From the Reviews
With American Silence, Zeese Papanikolas creates his own work of art, a textual montage of media by writer Henry Adams, painter Jackson Pollock, and photographer E. J. Bellocq, as well as work by other Americans whose legacies and lives Papanikolas insists belie the mythology of the American dream. Carefully mapped and beautifully crafted, Papanikolas’s latest work exposes the hollow core of the American identity, pounded on possibilities generated by the imagination.
R. L. Streng, Western American Literature
In addressing the “emptiness” of the American soul following the destructive taking of the West, Papanikolas finds a common theme: “a kind of longing, a sense of something lost. . . and possibly irretrievable.” American Silence is imaginatively-written, no –holds-barred historical biography. Its goal is to expose gaping fault lines in writers, artists, musicians and the nation itself.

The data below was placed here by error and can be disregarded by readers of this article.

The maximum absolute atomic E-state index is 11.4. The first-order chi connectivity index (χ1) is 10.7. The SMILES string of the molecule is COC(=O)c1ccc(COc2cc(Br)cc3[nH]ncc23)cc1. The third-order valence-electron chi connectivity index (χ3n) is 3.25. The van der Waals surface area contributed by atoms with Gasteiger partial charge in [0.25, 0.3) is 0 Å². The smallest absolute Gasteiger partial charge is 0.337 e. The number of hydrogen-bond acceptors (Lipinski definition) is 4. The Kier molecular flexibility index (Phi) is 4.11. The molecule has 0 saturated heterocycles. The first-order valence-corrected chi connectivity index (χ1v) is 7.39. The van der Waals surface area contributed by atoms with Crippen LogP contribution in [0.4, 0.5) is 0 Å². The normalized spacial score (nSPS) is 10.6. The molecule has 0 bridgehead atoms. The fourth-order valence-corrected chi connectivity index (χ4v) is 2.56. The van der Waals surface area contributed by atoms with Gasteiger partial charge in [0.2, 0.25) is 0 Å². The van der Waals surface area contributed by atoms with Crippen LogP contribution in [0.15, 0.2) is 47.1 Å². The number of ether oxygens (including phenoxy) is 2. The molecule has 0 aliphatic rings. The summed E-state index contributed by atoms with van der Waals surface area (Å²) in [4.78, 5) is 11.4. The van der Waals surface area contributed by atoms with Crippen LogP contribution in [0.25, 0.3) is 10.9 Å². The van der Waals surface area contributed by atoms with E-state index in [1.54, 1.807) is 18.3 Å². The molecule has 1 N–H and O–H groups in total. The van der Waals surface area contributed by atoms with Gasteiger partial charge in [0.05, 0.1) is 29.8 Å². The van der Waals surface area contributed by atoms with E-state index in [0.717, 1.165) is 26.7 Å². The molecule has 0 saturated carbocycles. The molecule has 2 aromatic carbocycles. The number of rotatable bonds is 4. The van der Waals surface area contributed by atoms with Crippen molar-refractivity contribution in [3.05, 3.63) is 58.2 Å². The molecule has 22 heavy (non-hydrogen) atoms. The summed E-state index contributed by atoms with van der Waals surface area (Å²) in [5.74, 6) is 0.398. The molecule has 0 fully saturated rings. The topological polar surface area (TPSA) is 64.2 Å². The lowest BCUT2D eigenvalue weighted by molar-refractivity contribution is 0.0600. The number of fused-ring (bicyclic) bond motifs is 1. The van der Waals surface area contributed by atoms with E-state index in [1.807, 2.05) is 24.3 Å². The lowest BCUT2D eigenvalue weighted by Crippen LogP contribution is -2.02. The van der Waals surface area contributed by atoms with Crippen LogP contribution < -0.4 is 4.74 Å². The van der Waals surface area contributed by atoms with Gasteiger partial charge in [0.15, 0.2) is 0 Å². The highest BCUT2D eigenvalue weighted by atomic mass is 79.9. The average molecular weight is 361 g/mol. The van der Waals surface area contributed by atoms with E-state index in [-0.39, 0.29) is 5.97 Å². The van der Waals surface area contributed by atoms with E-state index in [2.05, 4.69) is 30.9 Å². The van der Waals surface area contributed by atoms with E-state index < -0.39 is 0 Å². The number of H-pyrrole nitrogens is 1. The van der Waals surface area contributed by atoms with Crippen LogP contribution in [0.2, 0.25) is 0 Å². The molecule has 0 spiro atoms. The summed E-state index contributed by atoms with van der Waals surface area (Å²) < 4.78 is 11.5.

Richard V. Francaviglia, The Western Historical Quarterly
American Silence is an original history book. From the historian’s point of view the period covered in the book starts with the Lewis and Clark expedition and ends with glimpses of the decade following World War II. From the creative writer’s point of view, the book tells a different history, the one where the canvas of Bingham’s Fur Traders Descending the Missouri extends into Dorothea Lange’s The Road West – U.S. 54 in New Mexico. American Silence fills up the “unpainted . . . absence” of the masculine landscape with the “no there there” of the feminine inner wilderness at a point where “everything [becomes] conjecture” and collapses into silence.
Papanikolas uses his pen like a camera. This is not a book in any common sense of the term, but a carefully scripted docudrama: the elements of mise-en-scène, the process of editing and camera work, the cast, the voice-over and even the sound track are all there. As it stands, the book is ready to become a film.
Hager Weslati, Journal of American Studies